Bill Griffith’s new graphic biography Nobody’s Fool: the Life and Times of Schlitzie the Pinhead tells the life story of Schlitzie, the microcephalic sideshow performer who inspired Griffith’s iconic cartoon character Zippy the Pinhead. Along the way, the book, which will be published this month by Abrams ComicArts, offers a look into the vanished world of circuses and sideshows.
In 1963, when he was an art student, Griffith saw Tod Browning’s 1932 movie Freaks, which was set in a circus sideshow. Schlitzie was one of a number of actual sideshow performers who appeared in the film, and Griffith was intrigued. Years later, he used Schlitzie’s film moment as the starting point for Zippy, who became the star of Griffith’s underground comics and daily syndicated strip.
In Nobody’s Fool, Griffith goes behind the scenes to show that despite his limited speech and mental capacity Schlitzie was a unique individual who was able to live a full life in the milieu of the sideshow. PW talked to Griffith about how he reconstructed Schlitzie’s life and what he hoped readers would take away from the book.
You interviewed two people who knew Schlitzie: Wolf Krakowski, who was in a traveling sideshow with him, and Ward Hall, his former manager. What did you learn from them?
Wolf was able to give me a peek into Schlitzie’s psyche and who he was. He gave me details like what he ate, how he reacted to people, when he heard music what did he do—he swayed back and forth. To make somebody sympathetic, you need detail. If you don’t get detail, they become stereotypical. Just saying his favorite food was fried chicken—you get a feeling for that human being.
Ward Hall was a sideshow barker until the early 2000s. He talked like he was on the bally [sideshow platform]: “The amazing Schlitzie! Head the size of a walnut!” If I could get a word in edgewise, he would give me the same kind of stuff as Wolf but not with the same sensitivity. Wolf saw Schlitzie as this enlightened being, which he was in a way. He was removed from the cares of having an ego. If you can lose your ego you will be enlightened—well, Schlitzie was born like that.
The way Schlitzie speaks in Nobody’s Fool seems a lot like the way Zippy speaks. How much of that did you create yourself?
I asked Wolf when Schlitzie talked, was he garbled? He said no, only when he was excited. Otherwise you could understand him. Did he speak in non sequiturs? Yes. Did he burst into some dialogue that came from inside his head? He said yes. The parallels between Schlitzie and Zippy are real. So yes, when Schlitzie speaks in my book, sometimes I’m channeling Zippy through him, but he was capable of being Zippy-like, and I felt I had that creative license to make that leap into more dialogue.
Beyond the fact that he was born in 1901 in the Bronx, we don’t know anything about Schlitzie’s origins. What do you think his life would have been like if he hadn’t joined the circus?
For an immigrant Jewish family in the Bronx, if the woman gave birth to a microcephalic child, there was no social agency to go to. There was tremendous shame attached to it, and a desire to hide people. Schlitzie was spared most of that, although he was traumatized by being separated from his family. I think his lifelong fascination with middle-aged women was a clear desire to reunite with the mother he was torn away from.
So Schlitzie’s life was better because he was in a sideshow?
He was exploited, he was taken from his family, but on the positive side, he was placed in a different kind of family. Sideshow freaks had a code of protection and affection. [The book shows] one manager dragging him off to perform, and I have a sideshow midget named Harry Earle interfere and say “You can’t treat him that way!” Schlitzie was lucky to have for the most part well-meaning managers. Of course they were making money off him and he was only getting room and board. He was exploited, but it was done in a fairly benign form.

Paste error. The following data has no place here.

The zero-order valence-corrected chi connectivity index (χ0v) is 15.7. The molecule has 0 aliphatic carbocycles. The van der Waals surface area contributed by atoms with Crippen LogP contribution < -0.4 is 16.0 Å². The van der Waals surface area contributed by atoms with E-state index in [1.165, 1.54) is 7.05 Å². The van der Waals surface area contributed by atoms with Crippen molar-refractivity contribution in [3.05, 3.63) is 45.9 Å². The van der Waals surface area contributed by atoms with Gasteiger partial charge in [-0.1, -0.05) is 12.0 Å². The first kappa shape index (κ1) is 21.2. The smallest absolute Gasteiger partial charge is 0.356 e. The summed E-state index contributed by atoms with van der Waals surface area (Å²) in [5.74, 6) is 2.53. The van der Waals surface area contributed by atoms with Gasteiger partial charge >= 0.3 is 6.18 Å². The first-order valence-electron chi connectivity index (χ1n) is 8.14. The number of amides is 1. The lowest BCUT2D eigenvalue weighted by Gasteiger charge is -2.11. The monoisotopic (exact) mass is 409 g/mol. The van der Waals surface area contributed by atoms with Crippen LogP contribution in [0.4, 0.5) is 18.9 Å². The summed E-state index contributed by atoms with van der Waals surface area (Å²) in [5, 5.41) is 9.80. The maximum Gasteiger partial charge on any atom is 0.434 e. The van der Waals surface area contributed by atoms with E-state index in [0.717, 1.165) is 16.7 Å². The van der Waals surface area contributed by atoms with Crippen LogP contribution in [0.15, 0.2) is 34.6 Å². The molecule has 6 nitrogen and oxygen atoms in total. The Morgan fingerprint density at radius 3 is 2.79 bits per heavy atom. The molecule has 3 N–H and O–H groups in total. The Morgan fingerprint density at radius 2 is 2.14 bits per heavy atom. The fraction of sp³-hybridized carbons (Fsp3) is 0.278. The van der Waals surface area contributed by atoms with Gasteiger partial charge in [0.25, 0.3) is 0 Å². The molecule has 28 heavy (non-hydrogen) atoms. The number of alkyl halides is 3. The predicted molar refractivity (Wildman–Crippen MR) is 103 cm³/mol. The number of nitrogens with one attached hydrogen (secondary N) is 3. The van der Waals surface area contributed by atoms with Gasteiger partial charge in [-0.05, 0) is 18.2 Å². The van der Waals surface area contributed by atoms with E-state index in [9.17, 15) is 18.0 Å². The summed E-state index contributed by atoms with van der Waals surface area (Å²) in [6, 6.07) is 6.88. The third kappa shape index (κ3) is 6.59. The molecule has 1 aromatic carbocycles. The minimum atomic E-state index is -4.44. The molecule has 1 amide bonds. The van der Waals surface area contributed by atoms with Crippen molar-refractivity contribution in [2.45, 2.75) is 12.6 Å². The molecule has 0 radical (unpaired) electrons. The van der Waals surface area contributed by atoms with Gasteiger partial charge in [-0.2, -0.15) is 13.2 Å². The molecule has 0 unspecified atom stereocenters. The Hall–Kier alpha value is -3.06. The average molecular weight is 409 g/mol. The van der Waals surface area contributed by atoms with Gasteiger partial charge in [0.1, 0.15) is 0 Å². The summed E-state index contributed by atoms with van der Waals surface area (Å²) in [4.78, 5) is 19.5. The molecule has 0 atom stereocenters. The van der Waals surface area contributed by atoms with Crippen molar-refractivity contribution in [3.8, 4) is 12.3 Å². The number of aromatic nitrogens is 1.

What sort of insights did you get into how Schlitzie the person was different from Schlitizie the sideshow performer?
The reasons people go to sideshows are complicated, but one reason is for people to say “At least I’m not like that!” I wanted with this book to circumvent that feeling completely and to have you say “I would like to see what it feels like to be that person.”
The dark side of the sideshow begins with “I’m glad I’m not like that,” but it goes further, usually with teenage boys, to “I have license to attack that person because they are not human like me.” They threw lit cigarettes at him, yelled “moron” and “cretin.” At first he would ignore it, but if it got too far he would get down on all fours, go to the edge of the stage, get this animal intensity to his face, and he would yell “Y’see?” It never became physical.
Wolf Krakowski also said Schlitzie would go into a rage that was facial, not physical—he would freak out his attackers and they would be either ashamed or just leave. Ward Hall said they were so freaked out by being confronted like this that they stopped being anonymous; everyone was looking at the boys throwing cigarettes, and the whole sideshow dynamic flipped. That makes Schlitzie very human to me. It’s human to react to abuse by cowering in fear, and it’s even more human to react to it by in your own way counteracting it, making them they should be ashamed, not you.
What did you hope to accomplish with Nobody’s Fool?
Schlitzie was one of the top 10 money draws in the sideshow for 30 years, but there was never any interest in his biography. There was never a book, never an article. There was nothing, just these reminiscences. So this is Schlitzie’s time to be a real person. He is just as human as we are, but in a different way. There is a part of him that is relatable. I hope you can find that when you read the book.